Is there a shortage of people willing to invest?
SC I think there is a lot of available capital in Asia. What’s missing are the teams and people with sufficient grasp or experience of venture philanthropy to start deploying it. So you will see relatively small investment amounts and small funds at the moment. Our job is to promote the sector and to help by training in best practices.
How important is it to develop commonly accepted ways of measuring social impact?
DM I think it’s absolutely crucial because what we’re trying to do is to improve the efficiency and effectiveness of the sector. But you need to keep measurement simple and relevant to the work that the individual management teams are doing. With EVPA, we found that a lot of the academic work around performance measurement is not feasible with small teams. The other thing is that if a philanthropist has limited capital, you need to come up with some form of measurement that lets you know where to allocate it.
Each investment is different. You agree with the management team what the parameters should be, how they should be measured, when they should be measured and the effort that that’s going to take. The objective is to improve the team’s performance.
Does AVPN have any members yet?
SC We do. We soft-launched at the beginning of December. One member applied on the day we sent out the invitation and we have been having a steady flow since then, but it’s too early to talk about numbers. We want to have a strong and representative group of founder members across the countries where we see a lot of activity already. We hope to have around 60 members by the end of March. The EVPA began with 14 members in 2005 and now has over 140.
What are the next steps for AVPN?
SC We plan to engage our members through a series of events in key Asian cities. We will be holding roundtables for members and their guests for sharing information and experience and also seminars to promote VP more generally. Our big event will be a regional conference in early 2013. We will be publishing some research reports and how-to guides, bringing in case studies from Asia as well as relevant content from the EVPA Knowledge Centre.
After Asia, where next?
DM We worked on EVPA for almost six years before we launched AVPN. We’ve been doing research on the Asian markets for almost two years, so it’s my belief that we’ll have to focus all of our energy and resources on Asia for at least two years. But in 2014 or so, my best guess would be the Middle East and Africa. It seems like Africa is presently where there’s the most interest.
Ever since venture philanthropy has been going there have been comparisons with venture capital. Usually they have fallen down, often because there is no real exit in venture philanthropy. If you extend venture philanthropy to impact investing, does the comparison become more valid?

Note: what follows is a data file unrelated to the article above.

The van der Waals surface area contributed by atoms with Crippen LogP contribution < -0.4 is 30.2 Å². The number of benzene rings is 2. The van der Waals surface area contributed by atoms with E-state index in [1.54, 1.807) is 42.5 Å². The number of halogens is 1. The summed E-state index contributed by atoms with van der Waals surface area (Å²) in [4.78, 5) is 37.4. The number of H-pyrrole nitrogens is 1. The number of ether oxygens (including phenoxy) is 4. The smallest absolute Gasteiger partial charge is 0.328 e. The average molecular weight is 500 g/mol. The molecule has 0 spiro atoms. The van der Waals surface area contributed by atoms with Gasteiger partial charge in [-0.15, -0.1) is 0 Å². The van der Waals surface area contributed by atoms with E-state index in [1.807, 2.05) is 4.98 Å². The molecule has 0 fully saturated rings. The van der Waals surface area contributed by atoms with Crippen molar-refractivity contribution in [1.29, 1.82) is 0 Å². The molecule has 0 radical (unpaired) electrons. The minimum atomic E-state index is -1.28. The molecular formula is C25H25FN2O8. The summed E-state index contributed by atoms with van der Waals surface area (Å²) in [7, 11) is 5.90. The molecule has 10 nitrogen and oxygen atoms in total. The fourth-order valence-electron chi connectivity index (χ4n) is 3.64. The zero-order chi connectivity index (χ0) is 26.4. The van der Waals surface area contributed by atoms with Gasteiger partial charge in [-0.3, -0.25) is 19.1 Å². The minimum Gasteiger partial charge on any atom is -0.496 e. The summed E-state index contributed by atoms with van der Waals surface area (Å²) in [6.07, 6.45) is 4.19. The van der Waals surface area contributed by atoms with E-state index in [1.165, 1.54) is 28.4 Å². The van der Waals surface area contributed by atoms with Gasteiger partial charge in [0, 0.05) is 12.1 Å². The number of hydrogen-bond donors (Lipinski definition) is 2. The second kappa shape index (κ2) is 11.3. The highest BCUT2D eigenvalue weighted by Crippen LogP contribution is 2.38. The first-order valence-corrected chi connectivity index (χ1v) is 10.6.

DM Both VC and VP start with extensive due diligence and longer-term investment and then go on to capacity building and the human capital inputs. But they diverge in two areas. One is that as a venture philanthropist you don’t own these non-profits so your degree of influence is based on personal rapport and alignment of interest. With venture capital you have a significant ownership share and can change management if it’s required.
The other major difference is that with venture philanthropy you usually don’t gain financially from your exit. You are actually passing that organization on to another funder. The organization is in a much stronger position than they were when you started, and that’s how you define success.
As far as impact investing goes, the market is not yet developed enough to see whether you can produce the financial return and the social return that everyone is shooting for. Even in the UK, where the market is more advanced than elsewhere, it’s still early days. In the venture capital sector you lose 50 per cent of the investments that you make and the other investments produce the return. The upside on a successful venture capital investment might be a multiple of five to ten times your capital or more, and that’s very unlikely to happen with a social enterprise.
The very positive thing about social enterprise is that it’s much easier to scale an organization if it’s cashflow-positive and it’s not always out fundraising. You can recycle capital back into the business. AVPN encourages supporting both non-profits and social enterprises.